The authors show us what Twitter is good for (beyond spending hours reading what people can say in 140 typed characters about eating lunch or walking down the street) and how to make it produce actual information beyond trivia. The terminology alone is a whole new subject area. Who knew from hashtags before reading this book? (It's a term, prefixed by the # symbol, that helps people categorize messages in Twitter). Evidently, once you get beyond the novelty of following the rich and famous who might be madly tweeting, there is actually serious information and news to reap from knowing how to navigate Twitter. In fact, it's famous for letting people know about serious emergency situations before the news breaks in other media. The Iran demonstrations were tweeted world-wide from almost the moment they started.

      This book is well written and fun to read. It has illustrations and examples of what you see on twitter (or as text messages on your phone if you tweet that way), and how to communicate there yourself. Serious people are using Twitter to connect with colleagues, customers, family and friends, and this book tells you in great detail how to do it, how to avoid spam when tweeting, and generally how to use Twitter "like a pro". Hmm - if your tweet falls in the forest, will anyone read it?

      (0 of 1 customers found this review helpful)

       
      5.0

      Best Way to Get Up to Speed with Twitter

      By irisonthego

      from Tucson, AZ

      About Me Designer, Educator, Technical Writer

      Pros

      • Accurate
      • Concise
      • Easy to understand
      • Full of great resources
      • Helpful examples
      • Well-written

      Cons

      • No shortcomings

      Best Uses

      • Intermediate
      • Novice

      Comments about O'Reilly Media The Twitter Book:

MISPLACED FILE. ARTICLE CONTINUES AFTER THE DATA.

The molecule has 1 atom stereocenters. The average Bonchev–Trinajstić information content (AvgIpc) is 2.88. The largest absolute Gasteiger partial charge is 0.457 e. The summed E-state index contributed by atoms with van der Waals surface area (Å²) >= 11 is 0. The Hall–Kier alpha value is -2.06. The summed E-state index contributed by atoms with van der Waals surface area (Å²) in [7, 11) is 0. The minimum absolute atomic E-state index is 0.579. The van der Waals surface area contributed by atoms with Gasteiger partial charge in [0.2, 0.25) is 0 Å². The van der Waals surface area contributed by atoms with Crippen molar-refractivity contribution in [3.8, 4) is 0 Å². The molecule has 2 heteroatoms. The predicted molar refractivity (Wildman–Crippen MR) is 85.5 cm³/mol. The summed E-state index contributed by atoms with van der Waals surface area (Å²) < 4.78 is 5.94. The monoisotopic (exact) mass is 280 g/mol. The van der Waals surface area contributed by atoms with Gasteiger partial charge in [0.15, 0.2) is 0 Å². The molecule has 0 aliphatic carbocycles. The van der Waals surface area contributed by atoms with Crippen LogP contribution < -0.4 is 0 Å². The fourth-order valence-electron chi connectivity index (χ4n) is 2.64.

I signed up for a Twitter account last December in order to take advantage of a SitePoint PDF book give-away. I really didn't know much about it at the time, just that it was a tool for broadcasting brief messages, but not a spam generator. Since that time I've been hearing terms like 'tweet' and 'retweet' on the local news and in real-time conversations. However, I still didn't really get it. The Twitter Book, by Tim O'Reilly and Sarah Milstein, to the rescue! They very neatly break down Twitter into easy to digest concepts and features in this O'Reilly publication. The service is explained succinctly in large type on the right page and illustrated by a variety of screen shots on the left page, no information overload.What is Twitter? Briefly and simply put, it is a communication service. It debuted in March of 2006 as Twttr and a 'Big Bang' of users and messages has since followed. Messages sent and received are limited to 140 characters, including spaces. At last, a way to force folks to get to the point, any point! Your messages are public, meaning that everyone on Twitter can see them. So, think before you tweet. You choose whether or not to receive other's messages (called 'following'). Messages can be sent and received using a variety of technologies.From the authors; 'Twitter poses the question, "what are you doing?" What's Twitter good for? Breaking news and shared experiences. Finally, Twitter is emerging as a key business channel …'So, what more is there to know? Admittedly, I felt I wasn't quite getting into the 'meat' of it by just signing up at [@]. That's what pages 19 through 231 are all about. For those of us of the not-quite-now-gen, not to worry, you won't think that you're Alice entering Wonderland. However, joining in at Twitterland does involve learning some Twitter jargon and syntax and learning to use shortened vocabulary.This succinct insight into Twitter is divided into six chapters. Getting Started introduces you to some Twitter basics and key terms. Listen In provides some search skills for finding the 'good stuff' to listen in on. Hold Great Conversations is about contributing to conversations using a secure, clear, respectful and helpful approach. Share Information and Ideas presents suggestions for making the most out of those 140 characters messages. Sub-title this section 'How to get noticed for being interesting'. There are tips for broadening your audience such as using links to your advantage, posting your picture, the best days to post, get the book for more! Reveal Yourself describes ways to create a sense of 'meaningful intimacy'. My favorite suggestions here are 'Spiff up your background: Part 1 & Part 2', which are about the visual tweaks you can add to your account page. Lastly is Twitter for Business: Special Considerations and Ideas. The intro page lists links to companies on Twitter and suggests two providers for facilitating internal micro-messages for organization networks. This section builds on everything already discussed and enhances points of particular pertinence to a business setting. It seems to me that being encouraged to communicate in a clear, concise, and uncharged manner (covered in the previous sections of this book) can only enhance an organizations efficiency and effectiveness.There are gobs of links for extending Twitter functionality and curiosity. You can 'tweet up', or to put it another way, organize an in-person gathering using [@]. Follow the most currently popular words or phrases being twittered about. Using a site such as whatthetrend.com gives a quick blurb on why a word is trending. [@] you can view the hottest trends over a variety of time periods. Icons indicate a rise, fall or static standing and for more info, there are links to Twitter Search, Google News and Yahoo! News.Here are two personal 'best pics' that caught this newbie's eye:(pg 91) Life-changing program #1: TwirlThis is a free desktop appliance that streams tweets with built-in URL shortening and automatic searching for your username in any posts, a very nice interface and great documentation accessed through the [@] website!(pg 370) Shorten and customize your links with Bit.lyIn addition to shortening URLs this service also tracks click-throughs. And, there's an extension for adding a bit.ly button to the Firefox toolbar!In Summary:Do you sense your life twittering into cyberspace? That 140 character limitation does a great job of curtailing excessive and time-consuming posts. However, limiting how many people to follow is up to you. You'll find this brief volume is the best way to get up to speed with Twitter and have some fun with it.